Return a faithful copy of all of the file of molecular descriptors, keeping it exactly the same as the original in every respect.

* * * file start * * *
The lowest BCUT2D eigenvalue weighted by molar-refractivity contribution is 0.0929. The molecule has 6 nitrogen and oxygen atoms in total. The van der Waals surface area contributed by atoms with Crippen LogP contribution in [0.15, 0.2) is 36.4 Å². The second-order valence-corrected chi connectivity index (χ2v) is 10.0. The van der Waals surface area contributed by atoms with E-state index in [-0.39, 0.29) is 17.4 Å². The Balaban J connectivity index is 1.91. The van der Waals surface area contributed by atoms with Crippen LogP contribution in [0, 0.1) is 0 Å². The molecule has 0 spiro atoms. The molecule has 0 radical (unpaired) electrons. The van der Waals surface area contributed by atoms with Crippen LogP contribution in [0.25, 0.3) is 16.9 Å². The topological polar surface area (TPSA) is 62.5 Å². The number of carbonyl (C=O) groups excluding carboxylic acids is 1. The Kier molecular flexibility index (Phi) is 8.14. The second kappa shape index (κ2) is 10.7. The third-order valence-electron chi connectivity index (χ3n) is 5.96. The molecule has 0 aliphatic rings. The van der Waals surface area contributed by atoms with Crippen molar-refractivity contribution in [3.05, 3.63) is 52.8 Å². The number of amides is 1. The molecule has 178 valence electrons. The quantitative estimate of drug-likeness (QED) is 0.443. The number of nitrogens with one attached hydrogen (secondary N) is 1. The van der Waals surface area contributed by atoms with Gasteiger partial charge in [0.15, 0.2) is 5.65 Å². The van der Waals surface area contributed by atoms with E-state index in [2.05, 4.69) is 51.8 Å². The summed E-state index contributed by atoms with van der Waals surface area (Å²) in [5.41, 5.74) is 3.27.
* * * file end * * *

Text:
The lowest BCUT2D eigenvalue weighted by molar-refractivity contribution is 0.0929. The molecule has 6 nitrogen and oxygen atoms in total. The van der Waals surface area contributed by atoms with Crippen LogP contribution in [0.15, 0.2) is 36.4 Å². The second-order valence-corrected chi connectivity index (χ2v) is 10.0. The van der Waals surface area contributed by atoms with E-state index in [-0.39, 0.29) is 17.4 Å². The Balaban J connectivity index is 1.91. The van der Waals surface area contributed by atoms with Crippen LogP contribution in [0, 0.1) is 0 Å². The molecule has 0 spiro atoms. The molecule has 0 radical (unpaired) electrons. The van der Waals surface area contributed by atoms with Crippen LogP contribution in [0.25, 0.3) is 16.9 Å². The topological polar surface area (TPSA) is 62.5 Å². The number of carbonyl (C=O) groups excluding carboxylic acids is 1. The Kier molecular flexibility index (Phi) is 8.14. The second kappa shape index (κ2) is 10.7. The third-order valence-electron chi connectivity index (χ3n) is 5.96. The molecule has 0 aliphatic rings. The van der Waals surface area contributed by atoms with Crippen molar-refractivity contribution in [3.05, 3.63) is 52.8 Å². The number of amides is 1. The molecule has 178 valence electrons. The quantitative estimate of drug-likeness (QED) is 0.443. The number of nitrogens with one attached hydrogen (secondary N) is 1. The van der Waals surface area contributed by atoms with Gasteiger partial charge in [0.15, 0.2) is 5.65 Å². The van der Waals surface area contributed by atoms with E-state index in [2.05, 4.69) is 51.8 Å². The summed E-state index contributed by atoms with van der Waals surface area (Å²) in [5.41, 5.74) is 3.27.